Wednesday, June 17, 2009

Takrima: Prepaid Obligation?

We are in mid 2009. That means the election bug is just a couple of months away from biting the Tanzanian public. The last time I eye witnessed an election in Tanzania was 1995. I voted for an opposition candidate who went on to lose, but I don’t feel bad for not voting for Benjamin William Mkapa then, because history has come to vindicate me.

Elections are not cheap. I think the spending that candidates do is just enough to stimulate the economy – an economic stimulus package of its own, if you will. The question I have (and this is just wondering aloud from my part) is where the CCM, Chadema and CUF folks, for instance, print their t-shirts, banners and other campaign materials. If they print that in China, shame on you! Please spend that locally, to spur the local economy.

We all know that t-shirts, the helicopters and other pizzazz are public. I mean, how could you sneak in a helicopter to a public rally without being seen? So I’m sure both parties can easily account for spending on such public stuff. The “evil” part of the election spending is the infamous takrima. For that reason, spending on this front will always be a mystery. I don’t think you could vouch this stuff on CCM or CUF’s books.

Takrima is “evil” because it is technically a bribe. Furthermore, the High Court in Tanzania, thought inclusion of the takrima provision in the Tanzania Election Act of 1985, hence legalizing the practice, is unconstitutional. Regardless of the illegality or the unconstitutionality of the practice, “thanking” voters is still prevalent in Tanzania.

The obviously, the main reason candidates like to supply voters with “gifts” is to influence their voting decisions. Nonetheless, given the fact that the majority of elected members of parliament hardly do anything for their constituents, I would regard takrima as a prepaid obligation.

I had a chance to talk with one Kenyan guy who shared this story with me. He had called her sister during the last Kenyan elections. Her sister was so excited on the phone that she got “free” money from this one candidate. But truly, is there free lunch in this world?

Given the level of income and the general social influence that comes with the MP’s position, any greedy monster would make an investment in that political position. The best part, at least from the candidate’s perspective, is that a bag of sugar today releases them of any future obligations to fulfill campaign promises. If you think I am crazy, why then the cycle never ends?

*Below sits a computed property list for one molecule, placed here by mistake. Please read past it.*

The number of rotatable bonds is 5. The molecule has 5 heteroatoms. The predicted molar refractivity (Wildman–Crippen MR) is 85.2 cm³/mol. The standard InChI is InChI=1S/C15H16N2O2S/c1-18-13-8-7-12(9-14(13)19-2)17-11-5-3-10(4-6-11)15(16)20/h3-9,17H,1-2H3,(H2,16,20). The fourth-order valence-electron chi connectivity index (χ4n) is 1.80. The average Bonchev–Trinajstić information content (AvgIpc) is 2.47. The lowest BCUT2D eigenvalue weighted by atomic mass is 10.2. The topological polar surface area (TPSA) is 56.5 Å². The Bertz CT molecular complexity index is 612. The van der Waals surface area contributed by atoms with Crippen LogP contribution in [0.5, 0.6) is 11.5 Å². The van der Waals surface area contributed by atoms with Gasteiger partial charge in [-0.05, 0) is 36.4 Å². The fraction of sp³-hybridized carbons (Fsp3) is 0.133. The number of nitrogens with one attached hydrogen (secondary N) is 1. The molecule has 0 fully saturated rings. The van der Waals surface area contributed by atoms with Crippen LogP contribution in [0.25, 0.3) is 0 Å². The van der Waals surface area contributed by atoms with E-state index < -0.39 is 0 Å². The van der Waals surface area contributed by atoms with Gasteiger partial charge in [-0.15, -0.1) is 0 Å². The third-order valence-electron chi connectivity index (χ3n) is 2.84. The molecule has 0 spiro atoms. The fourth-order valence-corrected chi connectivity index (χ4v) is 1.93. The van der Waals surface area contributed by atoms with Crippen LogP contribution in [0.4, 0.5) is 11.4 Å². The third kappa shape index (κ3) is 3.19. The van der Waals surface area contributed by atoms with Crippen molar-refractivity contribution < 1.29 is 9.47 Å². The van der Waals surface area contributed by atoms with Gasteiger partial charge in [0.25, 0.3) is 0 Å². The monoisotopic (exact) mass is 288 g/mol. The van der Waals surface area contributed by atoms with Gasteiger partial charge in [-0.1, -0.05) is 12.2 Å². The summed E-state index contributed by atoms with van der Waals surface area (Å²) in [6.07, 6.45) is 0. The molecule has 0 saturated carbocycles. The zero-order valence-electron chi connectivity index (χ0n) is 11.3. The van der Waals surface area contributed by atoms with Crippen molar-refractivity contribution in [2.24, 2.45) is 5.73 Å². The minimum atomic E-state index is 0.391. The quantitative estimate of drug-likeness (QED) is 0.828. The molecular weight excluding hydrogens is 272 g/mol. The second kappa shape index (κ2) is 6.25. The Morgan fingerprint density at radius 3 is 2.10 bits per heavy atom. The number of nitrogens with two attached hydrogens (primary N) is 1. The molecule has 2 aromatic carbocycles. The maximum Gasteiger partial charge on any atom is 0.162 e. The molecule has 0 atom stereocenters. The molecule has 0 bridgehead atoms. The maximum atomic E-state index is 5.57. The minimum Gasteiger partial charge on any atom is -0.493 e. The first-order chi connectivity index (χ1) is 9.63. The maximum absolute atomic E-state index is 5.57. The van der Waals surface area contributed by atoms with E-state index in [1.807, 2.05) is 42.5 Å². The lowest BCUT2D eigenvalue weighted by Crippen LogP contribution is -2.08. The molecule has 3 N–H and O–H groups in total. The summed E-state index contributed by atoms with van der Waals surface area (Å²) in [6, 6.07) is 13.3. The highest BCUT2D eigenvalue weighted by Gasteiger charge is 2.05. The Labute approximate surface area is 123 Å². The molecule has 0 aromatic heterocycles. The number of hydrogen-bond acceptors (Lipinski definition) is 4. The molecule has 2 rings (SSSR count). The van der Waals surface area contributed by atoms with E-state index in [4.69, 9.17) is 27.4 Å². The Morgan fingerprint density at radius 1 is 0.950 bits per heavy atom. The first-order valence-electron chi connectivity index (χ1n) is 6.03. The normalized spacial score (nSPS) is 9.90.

The worst part for the voters is that takrima makes a fool of them. It puts them in a position of selling their future for the now. And that is not always a good trade, because the future in most cases is more valuable than the present.

I have talked about the need for the Tanzanian society to have a paradigm shift. One of those areas that require a change in outlook is the receiving of little gifts from candidates.

So this is my radical proposition. Why don’t communities in Tanzania start identifying good candidates, raise campaign funds for them? Don’t you think that would put pressure on candidates to deliver, knowing that elected officials owe their communities something?

I know someone out there is thinking, “Metty, yaani watu waanze kumchangia mgombea? Si ukichaa huo?” It might seems like I am proposing an insane idea, but the last time I checked, President Obama got campaign funding from the little guys who believed in him. Trust me, from a psychological standpoint, President Obama feel obligated to deliver.

I am not saying the Tanzanian society should be like the American society, but if it takes contributing to candidates’ campaigns for the poor folks to stop trading their future for just a kilo of sugar or a piece of meaningless CCM or CUF t-shirt, why not?
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